Tim Crippin shot these photos of two air tankers dropping on a fire that had just broken out one mile west of the air tanker base at the Rogue Valley International Airport (MFR) at Medford, Oregon. Here is what he wrote:
I took these pictures of Tankers 103 and 910 dropping retardant on a fast moving brush fire that was racing up the Bear Creek Greenway near I-5 between North Medford and Central Point, OR yesterday (9-9-2020). This fire threatened multiple businesses and structures including a FedEx building and Costco. The city of Central Point was on a Level 3 evacuation shortly after it started due to the rapid spread of the fire.
The fire was only about 1 mile west of the Medford Airport and the tankers and helicopters that were working on the South Obenchain Fire were diverted to this fire. They had 3 air tankers do drops and they were Tankers 60 (missed their drop), Tanker 103 and Tanker 910. Along with multiple helicopters.
I took these pictures near Million Air at the Medford Airport.
The South Obenchain Fire has burned about 12,000 acres 12 miles northeast of the airport.
Tim Crippin shot these photos of air tankers at Medford, Oregon July 19 and 20, 2020. The DC-7C (N838D) is operated by Erickson Aero Tanker and the B-737 (N137CG) by Coulson Aviation.
Here is what Tim told us about the photos:
Tanker 60 arrived in Medford on July 19th to begin the final year of fire fighting for the DC-7’s as they will be retired after this year. Caught their arrival in the picture with their landing gear. Been in Medford two days and has already been dispatched to two fires.
Yesterday Tanker 60 departed Medford for the Days Creek Fire burning about 14 miles Northeast of Canyonville which is two of the pictures. It worked along with three helicopters, two SEATS out of Redmond, and Tanker 161 out of Redmond.
Tanker 137 made their first ever visit to Medford to reload for the Milepost 21 Fire in Northern California. They made two load and returns out of Medford before going to Chico to reload for a fire near there before returning to Santa Maria for the night.
(Originally published at 2:32 p.m. PDT September 11, 2019)
Tim Crippin shot these photos of air tankers that were working on the Lime Fire and reloading at Medford, Oregon on September 7 and 9. They were all departing when the pictures were taken.
The Lime Fire, according to a mapping flight at 1:42 a.m. Wednesday morning, has burned 2,011 acres, but it was reported to be 1,911 acres at about 10 a.m. Wednesday by the Incident Management Team. The blaze is in Northern California 32 miles south of Medford, west of I-5, and just north of Highway 96. The fire has been fairly quiet for the last 24 hours. Fixed wing and satellite overflights Tuesday night did not detect a great deal of heat.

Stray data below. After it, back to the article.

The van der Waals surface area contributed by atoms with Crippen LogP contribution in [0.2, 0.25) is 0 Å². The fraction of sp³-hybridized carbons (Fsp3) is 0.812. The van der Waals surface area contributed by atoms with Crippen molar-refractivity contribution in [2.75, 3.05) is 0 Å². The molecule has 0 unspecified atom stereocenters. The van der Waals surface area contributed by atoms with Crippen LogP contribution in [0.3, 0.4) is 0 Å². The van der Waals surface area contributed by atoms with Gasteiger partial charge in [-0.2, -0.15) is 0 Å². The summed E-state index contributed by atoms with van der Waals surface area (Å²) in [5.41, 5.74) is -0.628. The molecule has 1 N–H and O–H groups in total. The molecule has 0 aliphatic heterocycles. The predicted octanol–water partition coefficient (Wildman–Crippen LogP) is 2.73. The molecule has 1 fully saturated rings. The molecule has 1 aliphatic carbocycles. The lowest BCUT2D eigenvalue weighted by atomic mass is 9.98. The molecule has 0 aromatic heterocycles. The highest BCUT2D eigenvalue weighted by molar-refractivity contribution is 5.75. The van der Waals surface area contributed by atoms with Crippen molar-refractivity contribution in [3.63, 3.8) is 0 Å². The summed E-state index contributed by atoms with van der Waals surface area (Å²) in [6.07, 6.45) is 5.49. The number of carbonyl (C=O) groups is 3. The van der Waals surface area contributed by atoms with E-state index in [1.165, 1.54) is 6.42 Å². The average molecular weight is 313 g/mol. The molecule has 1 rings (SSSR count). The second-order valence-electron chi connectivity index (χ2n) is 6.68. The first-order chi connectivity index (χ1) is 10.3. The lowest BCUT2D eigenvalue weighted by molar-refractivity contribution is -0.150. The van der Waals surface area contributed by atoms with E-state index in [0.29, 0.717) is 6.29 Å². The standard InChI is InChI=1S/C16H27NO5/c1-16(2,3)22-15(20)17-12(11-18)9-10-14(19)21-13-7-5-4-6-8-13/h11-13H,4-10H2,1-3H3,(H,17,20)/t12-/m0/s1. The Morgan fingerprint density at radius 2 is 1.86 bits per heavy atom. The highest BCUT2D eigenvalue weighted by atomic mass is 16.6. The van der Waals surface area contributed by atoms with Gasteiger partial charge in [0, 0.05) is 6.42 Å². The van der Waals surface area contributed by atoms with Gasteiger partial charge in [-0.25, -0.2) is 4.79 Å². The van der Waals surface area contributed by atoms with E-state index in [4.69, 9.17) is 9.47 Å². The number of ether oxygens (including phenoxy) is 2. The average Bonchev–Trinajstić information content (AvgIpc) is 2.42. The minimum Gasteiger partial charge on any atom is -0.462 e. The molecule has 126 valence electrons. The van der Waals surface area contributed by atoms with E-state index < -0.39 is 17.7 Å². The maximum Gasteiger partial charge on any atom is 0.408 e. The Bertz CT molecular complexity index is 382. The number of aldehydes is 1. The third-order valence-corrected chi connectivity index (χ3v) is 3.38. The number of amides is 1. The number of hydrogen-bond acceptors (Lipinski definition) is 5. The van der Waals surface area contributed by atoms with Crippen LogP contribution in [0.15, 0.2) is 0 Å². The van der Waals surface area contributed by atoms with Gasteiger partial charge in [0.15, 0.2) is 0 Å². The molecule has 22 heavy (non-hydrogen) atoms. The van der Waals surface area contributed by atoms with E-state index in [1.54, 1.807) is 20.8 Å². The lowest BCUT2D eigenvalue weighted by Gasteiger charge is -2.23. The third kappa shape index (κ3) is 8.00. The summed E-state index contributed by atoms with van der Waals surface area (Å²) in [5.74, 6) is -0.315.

This is the first photo we have published of Tanker 167, an Aeroflite RJ85, and we have very few of Tankers 93 and 96.
Tim Crippin got these excellent shots of air tankers that were at Medford, Oregon July 27, 2019 supporting the Milepost 97 Fire south of Canyonville. Thanks Tim! The fire has burned 12,578 acres since it started on July 24, 2019.
A recent study commissioned by the U.S. Forest Service recommends keeping the air tanker base at Medford, Oregon open if other agencies can begin paying a portion of the $245,000 annual operating costs. Apparently closing the base was on the table, in part because it is only 55 miles away from another base at Klamath Falls, Oregon.
Local politicians in Oregon have been working to keep Medford open after word spread in March that the study was underway.
“Closure of either base at this time would be counterproductive to ensuring rapid response times to initial attack of fires since both bases are fully functional and in good condition,” Northstar Technology Corp. concluded in the study.
The study found that the savings from closing one base would be gobbled up by the $281,000 increased costs of flying retardant further distances from the one remaining base.
With two open, one base can keep operating if the other is socked in with smoke, the study said.
Forest Service officials said the trend of larger fires appears to be migrating northward, making reliance on the air tanker bases more vital for Western Oregon and Northern California.
Thanks and a tip of the hat go out to Kelly. Typos or errors, report them HERE.